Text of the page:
I have a YAML document that contains boolean values:

ok: false

I want to load it in Perl 5 and preserve the 'boolean' type to be able later to serialize the document properly to JSON using true/false values, not ""/"1".

The following converter I wrote fails to preserve booleans:

#!/usr/bin/env perl

use strict;
use warnings;

use YAML::XS qw<LoadFile>;
use JSON::MaybeXS ();

print JSON::MaybeXS->new->ascii->pretty->canonical->encode(LoadFile shift)

Here is the (corrupted) output:

   "fine" : ""

I hope some hooks exist in some YAML loader to map true/false to JSON::true/JSON::false or $Types::Serialiser::true/$Types::Serialiser::false.


If such a YAML module exists, it has to be a pretty obscure one. The one you use here, YAML::XS simply translates boolean values in YAML data to the standard internal values PL_sv_yes and PL_sv_no, and those are (as far as I can see) impossible to recognize as special.

On the positive side, it seems pretty straightforward to patch YAML::XS to use Types::Serialiser for booleans and send in a pull request.

  • YAML::Syck uses strings for booleans, but I think YAML::XS's behavior is probably more correct, so not a great reason to switch. See the discussion in YAML::XS, YAML::Syck and boolean values on PerlMonks. – ThisSuitIsBlackNot Sep 25 '15 at 15:34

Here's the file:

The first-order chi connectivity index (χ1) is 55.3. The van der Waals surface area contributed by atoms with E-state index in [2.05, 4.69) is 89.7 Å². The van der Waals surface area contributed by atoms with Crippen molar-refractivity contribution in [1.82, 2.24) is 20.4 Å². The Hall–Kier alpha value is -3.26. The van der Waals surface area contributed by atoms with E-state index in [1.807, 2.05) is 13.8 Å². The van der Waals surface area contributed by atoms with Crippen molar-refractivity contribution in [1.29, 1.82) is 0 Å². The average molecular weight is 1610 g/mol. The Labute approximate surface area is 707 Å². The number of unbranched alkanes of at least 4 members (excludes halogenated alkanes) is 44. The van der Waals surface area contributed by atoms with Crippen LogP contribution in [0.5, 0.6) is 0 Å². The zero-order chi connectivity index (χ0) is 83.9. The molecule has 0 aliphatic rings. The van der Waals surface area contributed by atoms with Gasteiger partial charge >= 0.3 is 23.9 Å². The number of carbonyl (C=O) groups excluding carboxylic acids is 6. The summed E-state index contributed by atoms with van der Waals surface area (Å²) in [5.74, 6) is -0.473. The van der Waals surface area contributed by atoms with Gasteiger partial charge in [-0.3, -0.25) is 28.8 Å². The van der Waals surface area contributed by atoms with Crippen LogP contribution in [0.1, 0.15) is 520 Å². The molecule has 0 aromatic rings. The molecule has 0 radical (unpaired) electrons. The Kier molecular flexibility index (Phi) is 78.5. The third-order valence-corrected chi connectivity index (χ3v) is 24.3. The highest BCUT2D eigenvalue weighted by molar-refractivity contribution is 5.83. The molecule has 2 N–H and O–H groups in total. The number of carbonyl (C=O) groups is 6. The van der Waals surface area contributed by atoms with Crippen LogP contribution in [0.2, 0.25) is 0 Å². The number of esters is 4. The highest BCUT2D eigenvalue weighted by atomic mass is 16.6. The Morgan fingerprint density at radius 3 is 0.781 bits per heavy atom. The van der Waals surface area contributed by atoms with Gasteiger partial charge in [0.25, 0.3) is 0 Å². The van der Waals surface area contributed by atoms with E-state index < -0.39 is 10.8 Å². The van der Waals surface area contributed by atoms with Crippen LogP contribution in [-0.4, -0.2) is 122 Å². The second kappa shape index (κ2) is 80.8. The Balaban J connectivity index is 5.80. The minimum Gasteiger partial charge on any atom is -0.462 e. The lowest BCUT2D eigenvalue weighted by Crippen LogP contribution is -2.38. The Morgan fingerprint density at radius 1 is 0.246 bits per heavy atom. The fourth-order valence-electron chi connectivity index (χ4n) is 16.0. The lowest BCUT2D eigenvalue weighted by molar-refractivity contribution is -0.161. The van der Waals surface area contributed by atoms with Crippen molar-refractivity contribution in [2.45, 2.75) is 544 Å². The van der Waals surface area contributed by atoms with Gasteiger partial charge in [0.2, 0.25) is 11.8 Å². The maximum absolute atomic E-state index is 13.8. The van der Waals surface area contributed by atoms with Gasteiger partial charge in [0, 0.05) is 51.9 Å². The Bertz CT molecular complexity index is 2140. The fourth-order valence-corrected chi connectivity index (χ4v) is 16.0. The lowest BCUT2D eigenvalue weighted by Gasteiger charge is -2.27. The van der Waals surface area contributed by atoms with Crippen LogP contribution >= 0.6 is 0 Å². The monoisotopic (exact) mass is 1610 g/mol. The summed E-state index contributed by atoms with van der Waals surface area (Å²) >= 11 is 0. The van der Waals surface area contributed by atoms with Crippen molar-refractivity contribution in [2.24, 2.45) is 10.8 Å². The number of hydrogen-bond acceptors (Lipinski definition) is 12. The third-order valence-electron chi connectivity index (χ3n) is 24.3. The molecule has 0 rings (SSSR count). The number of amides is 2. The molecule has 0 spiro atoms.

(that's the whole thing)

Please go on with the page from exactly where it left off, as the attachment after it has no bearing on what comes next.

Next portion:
• I'd go as far as calling the YAML::XS behaviour a bug - there is no advantage to sticking &PL_sv_no/yes directly into structures (as explained above), but they break the perl data model: no assignment or modification. I could even construct cases where this is a security bug, as an attacker who can control the YAML data could induce unexpected runtime exceptions, which is way to much action at a distance for my taste. The Types::Serialiser booleans can be detected from Perl and work like Perl scalars should, i.e. they can be printed, modified, overwritten and so on. – Remember Monica Sep 26 '15 at 3:47

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